Why we should embrace language creativity.
“Hey al im on my way 2wrk but i totes 4got 2bring ur ipod sori il hav 2 bring it nxt tym ur workin. Hav a nice day xo”
Gives you the cramps? Maybe you are a bit of a language purist then. Or a pedant. That’s at least how Stephen Fry would describe you. In the following video, with his lovely British accent and some pleasant word-art of Matthew Rogers, he’s pretty clear about it: Please stop wining if you ‘love’ language and start enjoying it.
The British comedian wants us to get more creative with language, or at least encourage other people to do so. Being creative with words is not considered very trendy anymore, he regrets to say. Luckily, that’s not entirely true.
Take rappers. You might get annoyed by their breaking of grammar rules, but what about their richness of vocabulary? Matt Daniels recently scored an online hit by publishing his visualization of the vocabulary of hiphop artist compared to that of Moby Dick and Shakespeare. The last one didn’t really stand out. The Wutang Clan seems to be a lot more creative when searching for words to make their point. (To identify every single rapper, follow this link)
So while it may feel like our youth’s vocabulary is loosing out on all the so‘s, and likes, there might also be other forces active in the current evolution of language.
Australian social researcher Mark McCrindle wrote the book ‘Word Up: A Lexicon and Guide to Communication in the 21st Century‘ about these trends. He explains that technology, American culture, multiculturalism and globalisation are four forces shaping language today.
Especially technology is an important one. Social media are adopting the historically looser rules for speach into the written world. And because this written speach is often under the pressure of time and space – think about chatting with 10 different people at once and the character limit of tweets – it must be as efficient as possible. That’s why words like HAWU (hello all, what’s up?) and cul8er were invented.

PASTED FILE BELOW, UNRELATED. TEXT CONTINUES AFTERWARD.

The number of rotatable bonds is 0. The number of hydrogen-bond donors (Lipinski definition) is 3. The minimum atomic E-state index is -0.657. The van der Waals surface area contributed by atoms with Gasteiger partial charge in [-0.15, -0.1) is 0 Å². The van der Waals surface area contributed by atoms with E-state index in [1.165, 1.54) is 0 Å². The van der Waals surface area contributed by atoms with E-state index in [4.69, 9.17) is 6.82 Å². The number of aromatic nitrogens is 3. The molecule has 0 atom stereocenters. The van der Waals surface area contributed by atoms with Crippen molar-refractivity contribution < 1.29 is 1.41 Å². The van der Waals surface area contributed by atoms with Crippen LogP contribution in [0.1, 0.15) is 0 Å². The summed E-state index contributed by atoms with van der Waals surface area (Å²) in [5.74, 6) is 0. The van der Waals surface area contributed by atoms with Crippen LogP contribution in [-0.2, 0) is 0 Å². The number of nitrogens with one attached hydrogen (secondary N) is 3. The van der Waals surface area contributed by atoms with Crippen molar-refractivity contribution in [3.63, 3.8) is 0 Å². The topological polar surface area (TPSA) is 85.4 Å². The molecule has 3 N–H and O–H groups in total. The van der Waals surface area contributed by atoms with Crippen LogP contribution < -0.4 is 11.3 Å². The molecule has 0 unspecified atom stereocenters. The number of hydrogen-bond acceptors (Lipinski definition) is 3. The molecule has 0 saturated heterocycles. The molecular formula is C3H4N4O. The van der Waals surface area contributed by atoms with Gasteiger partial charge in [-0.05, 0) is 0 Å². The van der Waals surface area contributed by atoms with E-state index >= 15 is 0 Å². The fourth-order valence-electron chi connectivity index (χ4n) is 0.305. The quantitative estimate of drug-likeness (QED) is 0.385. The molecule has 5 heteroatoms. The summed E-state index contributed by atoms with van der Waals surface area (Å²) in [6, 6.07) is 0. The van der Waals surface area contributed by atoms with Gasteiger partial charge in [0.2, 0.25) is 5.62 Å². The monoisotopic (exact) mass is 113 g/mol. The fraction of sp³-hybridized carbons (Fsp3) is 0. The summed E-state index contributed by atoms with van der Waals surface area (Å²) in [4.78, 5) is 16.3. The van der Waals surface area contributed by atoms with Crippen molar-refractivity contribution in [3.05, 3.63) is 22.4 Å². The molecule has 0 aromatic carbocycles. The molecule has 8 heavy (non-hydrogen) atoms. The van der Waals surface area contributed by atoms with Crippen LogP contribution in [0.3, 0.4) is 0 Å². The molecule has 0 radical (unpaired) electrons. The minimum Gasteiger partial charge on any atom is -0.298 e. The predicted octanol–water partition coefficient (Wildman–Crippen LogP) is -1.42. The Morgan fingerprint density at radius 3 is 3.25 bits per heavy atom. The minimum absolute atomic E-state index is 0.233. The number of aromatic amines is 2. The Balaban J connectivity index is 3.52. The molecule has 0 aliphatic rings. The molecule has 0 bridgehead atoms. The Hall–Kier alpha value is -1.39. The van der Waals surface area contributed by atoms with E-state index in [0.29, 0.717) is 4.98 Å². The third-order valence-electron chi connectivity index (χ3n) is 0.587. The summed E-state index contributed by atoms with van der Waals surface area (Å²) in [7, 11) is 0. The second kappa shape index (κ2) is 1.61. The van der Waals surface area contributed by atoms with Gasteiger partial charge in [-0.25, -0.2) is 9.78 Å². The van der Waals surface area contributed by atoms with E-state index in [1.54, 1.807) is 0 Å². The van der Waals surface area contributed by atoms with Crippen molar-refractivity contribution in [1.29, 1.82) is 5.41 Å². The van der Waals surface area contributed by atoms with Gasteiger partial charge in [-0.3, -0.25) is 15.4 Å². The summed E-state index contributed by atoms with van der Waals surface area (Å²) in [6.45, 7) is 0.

“Yes, we know”, cry the pedants, “and it is awfull.” They are getting more and more distressed by websites like brandwatch.com, that recently published a study about incorrect English on social media. Whether the numbers are very worrying is up to you to decide. Twitter was the main culprit, with 0,56 % of words being misspelled. Americans and females were especially likely to make ‘errors’, which often included dont and wont, gonna and kinda, aarrrgh and soooo and LOL and OMG.
Language purists fear that these trends will find their way into student’s essays, job applications and eventually all formal documents. But is that really happening? Research suggests not, at least not at the moment. A study amongst Australian and Canadian students showed that they rate the use of textism in exams and assignement as inappropriate and they indeed rarely use it in this form. This is also what Marck McCrindle writes about in his book Word up. He says that researcher and linguist David Crystal spoke to hundreds of teachers and examiners and none of them said they had encountered ‘tech speak’ in their students’ assignments.
So far so good. But don’t think language won’t change. Technology is already penetrating our vocabulary in a lot of ways. McCrindle points to various websites with the only purpose of gathering new words, both ‘tech’ as well as terms related to the scene of youngsters (bennifer for Ben Affleck and Jennifer Lopez). It is just one of these ways for young people to distinguish themselves from the older generation.
Grace, A., Kemp, N., Martin, F., & Parrila, R. (2013). Undergraduates’ attitudes to text messaging language use and intrusions of textisms into formal writing New Media & Society DOI: 10.1177/1461444813516832
language, english, spelling, error, twitter, social media, pedant, purist, evolution, vocabulary, textism